Criticism of judges and human rights is nothing new. Some years ago the then Home Secretary David Blunkett trenchantly criticised judicial review. A cynic might be forgiven for noting that the very same arguments are being rehearsed today, only the names of the ministers are different. Be that as it may, there has been a recent ratcheting up of the often intemperate criticism of human rights and the judiciary. Indeed, these sorts of remarks have become a persistent background noise in British politics. This is dangerous territory for it risks undermining public support for the rule of law. Such criticism is often in the form of either an attack on the legitimacy of institutions or intended to paint the courts as dangerously divorced from reality. Thus we do not need to have recourse to such European institutions or the courts because Parliament should protect our rights and freedoms. Unelected judges should not make our laws etc. This form of criticism was levelled at the UK Supreme Court after the decision in the Sex Offenders Register case (R(F) v Secretary of State for the Home Dept [2010] UKSC 17). Worse still is the argument that the European Court is full of ‘foreign judges’ who do not understand the human rights of Britons. And the Prime Minister has stooped to trivialising Strasbourg, claiming it behaves like ‘a small-claims court’. Then there are the claims that human rights laws are not concerned with justice but protecting the undeserving. From the so-called ‘cat-gate’ affair to the continuing saga over voting by some prisoners, human rights are continually portrayed in a negative light in a manner clearly calculated to undermine public support for the Human Rights Act. Meanwhile the man charged by the law of the land to act as a protector of judicial independence is happy to be seen as a partisan attack dog. Indeed, some commentators argue that as a result of all this criticism the European Court has decided to draw back from confrontation with the UK government. If so, where does that leave the rule of law and the protection of human rights?

Of course the real agenda here is to lay the ground in preparation for the repeal of the Human Rights Act and the UK’s exit from the ECHR if the Conservatives win the next general election. No doubt the Human Rights Act will be replaced with a new ‘legal framework’; in other words a purely declaratory bumper sticker bill of rights. Moreover, despite the minimal impact of the European Court there are a number of politicians floating the possibility of withdrawing from the ECHR from the Convention, even ridiculously on a temporary basis to deal with the problem of Abu Qatada. Quite what would happen to the Foreign Office’s policy of promoting human rights, the rule of law and democracy is anyone’s guess. But we may yet have a government that promotes human rights abroad, while denying them at home. Before then certain politicians are happy to defy the rulings of the European Court or to undermine in law the ECHR. Thus the Lord Chancellor himself has invited Parliament to defy the rulings of the European Court on prisoner voting. But sadly the Lord Chancellor’s views have widespread cross-party support, including from Jack Straw MP, who was in part responsible for the enactment of the Human Rights Act. Such is the contempt that British parliamentarians have for the international rule of law and human rights.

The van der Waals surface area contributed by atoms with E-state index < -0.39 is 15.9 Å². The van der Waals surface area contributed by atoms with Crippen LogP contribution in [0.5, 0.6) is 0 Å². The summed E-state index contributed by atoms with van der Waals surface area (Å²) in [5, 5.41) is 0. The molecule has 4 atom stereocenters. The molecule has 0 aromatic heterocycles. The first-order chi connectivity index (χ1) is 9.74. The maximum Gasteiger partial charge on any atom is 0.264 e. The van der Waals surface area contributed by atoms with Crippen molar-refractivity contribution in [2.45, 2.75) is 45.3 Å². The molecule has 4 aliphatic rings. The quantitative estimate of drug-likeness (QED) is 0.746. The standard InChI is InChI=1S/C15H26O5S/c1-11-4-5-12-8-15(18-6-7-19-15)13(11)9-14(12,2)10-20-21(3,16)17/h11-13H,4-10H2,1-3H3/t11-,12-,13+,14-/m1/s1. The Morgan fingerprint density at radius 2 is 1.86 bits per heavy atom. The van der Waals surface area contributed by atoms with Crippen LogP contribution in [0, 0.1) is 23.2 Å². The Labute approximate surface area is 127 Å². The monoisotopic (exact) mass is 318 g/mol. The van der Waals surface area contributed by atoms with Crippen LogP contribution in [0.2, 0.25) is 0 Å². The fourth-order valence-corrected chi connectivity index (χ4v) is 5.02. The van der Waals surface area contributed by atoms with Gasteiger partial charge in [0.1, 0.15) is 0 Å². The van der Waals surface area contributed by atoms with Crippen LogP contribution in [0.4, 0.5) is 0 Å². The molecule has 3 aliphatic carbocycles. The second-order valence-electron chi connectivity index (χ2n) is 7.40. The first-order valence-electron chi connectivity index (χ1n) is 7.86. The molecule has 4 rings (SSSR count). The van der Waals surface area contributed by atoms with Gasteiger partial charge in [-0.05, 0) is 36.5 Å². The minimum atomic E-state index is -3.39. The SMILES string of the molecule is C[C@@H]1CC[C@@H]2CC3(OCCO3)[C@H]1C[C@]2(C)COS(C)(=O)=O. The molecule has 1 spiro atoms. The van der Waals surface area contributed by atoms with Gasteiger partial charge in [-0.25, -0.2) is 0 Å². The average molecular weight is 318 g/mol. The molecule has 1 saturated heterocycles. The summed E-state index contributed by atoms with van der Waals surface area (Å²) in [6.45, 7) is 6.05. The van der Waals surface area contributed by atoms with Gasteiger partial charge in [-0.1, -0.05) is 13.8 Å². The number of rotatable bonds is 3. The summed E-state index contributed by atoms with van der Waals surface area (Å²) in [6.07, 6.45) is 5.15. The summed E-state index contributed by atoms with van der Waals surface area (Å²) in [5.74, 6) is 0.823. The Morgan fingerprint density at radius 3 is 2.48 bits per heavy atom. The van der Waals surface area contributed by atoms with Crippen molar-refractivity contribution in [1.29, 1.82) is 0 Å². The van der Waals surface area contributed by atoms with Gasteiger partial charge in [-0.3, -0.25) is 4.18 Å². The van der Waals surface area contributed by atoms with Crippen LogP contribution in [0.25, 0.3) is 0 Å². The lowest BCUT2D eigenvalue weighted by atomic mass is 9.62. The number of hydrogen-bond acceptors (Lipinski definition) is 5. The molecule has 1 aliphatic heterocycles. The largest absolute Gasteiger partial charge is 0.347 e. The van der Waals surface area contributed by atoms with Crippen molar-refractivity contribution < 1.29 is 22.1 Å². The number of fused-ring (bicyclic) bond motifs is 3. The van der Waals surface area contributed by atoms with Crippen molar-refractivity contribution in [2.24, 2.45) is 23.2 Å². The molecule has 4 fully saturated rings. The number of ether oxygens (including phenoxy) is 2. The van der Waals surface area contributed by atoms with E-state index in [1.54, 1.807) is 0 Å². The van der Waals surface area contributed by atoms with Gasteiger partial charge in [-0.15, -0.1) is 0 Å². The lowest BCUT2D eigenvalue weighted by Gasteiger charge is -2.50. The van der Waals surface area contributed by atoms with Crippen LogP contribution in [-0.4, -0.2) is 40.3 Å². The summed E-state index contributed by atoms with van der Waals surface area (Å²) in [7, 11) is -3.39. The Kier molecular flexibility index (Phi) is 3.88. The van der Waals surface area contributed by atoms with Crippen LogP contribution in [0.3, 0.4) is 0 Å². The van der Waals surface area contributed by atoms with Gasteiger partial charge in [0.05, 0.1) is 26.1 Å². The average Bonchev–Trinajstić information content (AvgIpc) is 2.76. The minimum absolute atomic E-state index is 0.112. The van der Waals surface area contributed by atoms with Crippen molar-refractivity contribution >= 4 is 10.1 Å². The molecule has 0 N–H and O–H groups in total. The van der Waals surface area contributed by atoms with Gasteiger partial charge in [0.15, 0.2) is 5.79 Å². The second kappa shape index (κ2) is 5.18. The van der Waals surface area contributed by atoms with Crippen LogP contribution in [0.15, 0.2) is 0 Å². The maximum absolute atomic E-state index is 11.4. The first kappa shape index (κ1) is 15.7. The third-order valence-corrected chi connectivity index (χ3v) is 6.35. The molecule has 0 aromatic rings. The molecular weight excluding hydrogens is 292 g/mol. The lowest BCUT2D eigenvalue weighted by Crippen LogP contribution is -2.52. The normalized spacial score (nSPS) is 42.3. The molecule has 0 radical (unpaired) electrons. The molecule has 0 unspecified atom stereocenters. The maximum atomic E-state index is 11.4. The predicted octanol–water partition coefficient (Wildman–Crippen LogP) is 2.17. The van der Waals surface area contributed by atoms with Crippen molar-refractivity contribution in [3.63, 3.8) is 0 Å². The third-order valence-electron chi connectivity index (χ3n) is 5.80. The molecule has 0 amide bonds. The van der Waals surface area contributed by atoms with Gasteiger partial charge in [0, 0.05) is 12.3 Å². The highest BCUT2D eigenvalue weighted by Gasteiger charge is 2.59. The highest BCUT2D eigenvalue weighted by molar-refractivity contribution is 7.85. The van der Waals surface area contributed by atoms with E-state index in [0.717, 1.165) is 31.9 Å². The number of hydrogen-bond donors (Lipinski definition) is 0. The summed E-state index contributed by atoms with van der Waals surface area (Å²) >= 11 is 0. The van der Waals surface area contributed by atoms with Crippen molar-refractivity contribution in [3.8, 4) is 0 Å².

And then there is the rise of secret justice. This has been well documented and criticized elsewhere, but clearly the proposed use of secret courts raises serious implications for the rule of law. Part 2 of the Justice and Security Act 2013 contains a new ‘closed material procedure’. This procedure, dubbed secret courts by many, will require the judiciary to decide cases where one party will not be able to see or comment on the evidence that the other party uses; this will be seen in secret. Indeed, there may not be a hearing at all. The proposed derogation from the principle of open justice is unprecedented in peacetime. Moreover, even though the judiciary have never disclosed intelligence information in a case where a minister has relied upon a claim of public interest immunity Part 2 of the Act will also prevent the use of the Norwich Pharmacal jurisdiction in cases involving ‘sensitive information’. This will make it far harder in future to uncover serious official wrong-doing such as extraordinary rendition. This change to the Norwich Pharmacal jurisdiction is, as the Parliamentary Joint Committee on Human Rights noted, not consistent with the government’s commitment to the rule of law.

In his brilliant history of the Black Act 1723, Whigs and Hunters (1975), the Marxist historian E. P. Thompson famously praised the rule of law as ‘an unqualified human good.’ Whatever our individual political persuasions it ought to be common ground that, indeed, this is the case. Yet, as Henry Porter notes, adherence to such fundamental values amongst British politicians is increasingly rare. 

*A famous line spoken by Marcellus in Shakespeare’s Hamlet, Act 1.